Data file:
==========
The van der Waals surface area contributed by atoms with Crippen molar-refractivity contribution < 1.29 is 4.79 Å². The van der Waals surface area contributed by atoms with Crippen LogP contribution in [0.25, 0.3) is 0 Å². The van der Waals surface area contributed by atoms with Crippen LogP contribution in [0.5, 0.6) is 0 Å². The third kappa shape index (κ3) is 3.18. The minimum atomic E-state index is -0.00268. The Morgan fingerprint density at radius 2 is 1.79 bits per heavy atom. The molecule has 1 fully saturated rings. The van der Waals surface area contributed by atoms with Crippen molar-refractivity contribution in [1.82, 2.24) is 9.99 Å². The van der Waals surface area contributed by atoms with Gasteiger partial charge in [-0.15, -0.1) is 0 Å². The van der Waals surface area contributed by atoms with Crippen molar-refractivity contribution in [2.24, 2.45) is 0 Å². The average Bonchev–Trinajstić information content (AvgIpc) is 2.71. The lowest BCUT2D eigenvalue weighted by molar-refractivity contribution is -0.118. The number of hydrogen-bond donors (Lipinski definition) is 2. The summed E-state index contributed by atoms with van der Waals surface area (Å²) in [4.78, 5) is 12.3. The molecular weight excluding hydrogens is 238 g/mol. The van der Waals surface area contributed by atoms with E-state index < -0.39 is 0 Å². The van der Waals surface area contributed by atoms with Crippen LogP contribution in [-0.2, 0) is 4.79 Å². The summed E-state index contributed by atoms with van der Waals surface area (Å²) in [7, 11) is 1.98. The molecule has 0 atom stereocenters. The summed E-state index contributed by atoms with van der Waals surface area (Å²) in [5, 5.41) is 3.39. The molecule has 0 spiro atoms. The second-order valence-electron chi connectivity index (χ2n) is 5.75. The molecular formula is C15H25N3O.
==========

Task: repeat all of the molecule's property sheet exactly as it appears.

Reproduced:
The van der Waals surface area contributed by atoms with Crippen molar-refractivity contribution < 1.29 is 4.79 Å². The van der Waals surface area contributed by atoms with Crippen LogP contribution in [0.25, 0.3) is 0 Å². The van der Waals surface area contributed by atoms with Crippen LogP contribution in [0.5, 0.6) is 0 Å². The third kappa shape index (κ3) is 3.18. The minimum atomic E-state index is -0.00268. The Morgan fingerprint density at radius 2 is 1.79 bits per heavy atom. The molecule has 1 fully saturated rings. The van der Waals surface area contributed by atoms with Crippen molar-refractivity contribution in [1.82, 2.24) is 9.99 Å². The van der Waals surface area contributed by atoms with Gasteiger partial charge in [-0.15, -0.1) is 0 Å². The van der Waals surface area contributed by atoms with Crippen molar-refractivity contribution in [2.24, 2.45) is 0 Å². The average Bonchev–Trinajstić information content (AvgIpc) is 2.71. The lowest BCUT2D eigenvalue weighted by molar-refractivity contribution is -0.118. The number of hydrogen-bond donors (Lipinski definition) is 2. The summed E-state index contributed by atoms with van der Waals surface area (Å²) in [4.78, 5) is 12.3. The molecular weight excluding hydrogens is 238 g/mol. The van der Waals surface area contributed by atoms with E-state index < -0.39 is 0 Å². The van der Waals surface area contributed by atoms with Crippen LogP contribution in [-0.2, 0) is 4.79 Å². The summed E-state index contributed by atoms with van der Waals surface area (Å²) in [7, 11) is 1.98. The molecule has 0 atom stereocenters. The summed E-state index contributed by atoms with van der Waals surface area (Å²) in [5, 5.41) is 3.39. The molecule has 0 spiro atoms. The second-order valence-electron chi connectivity index (χ2n) is 5.75. The molecular formula is C15H25N3O.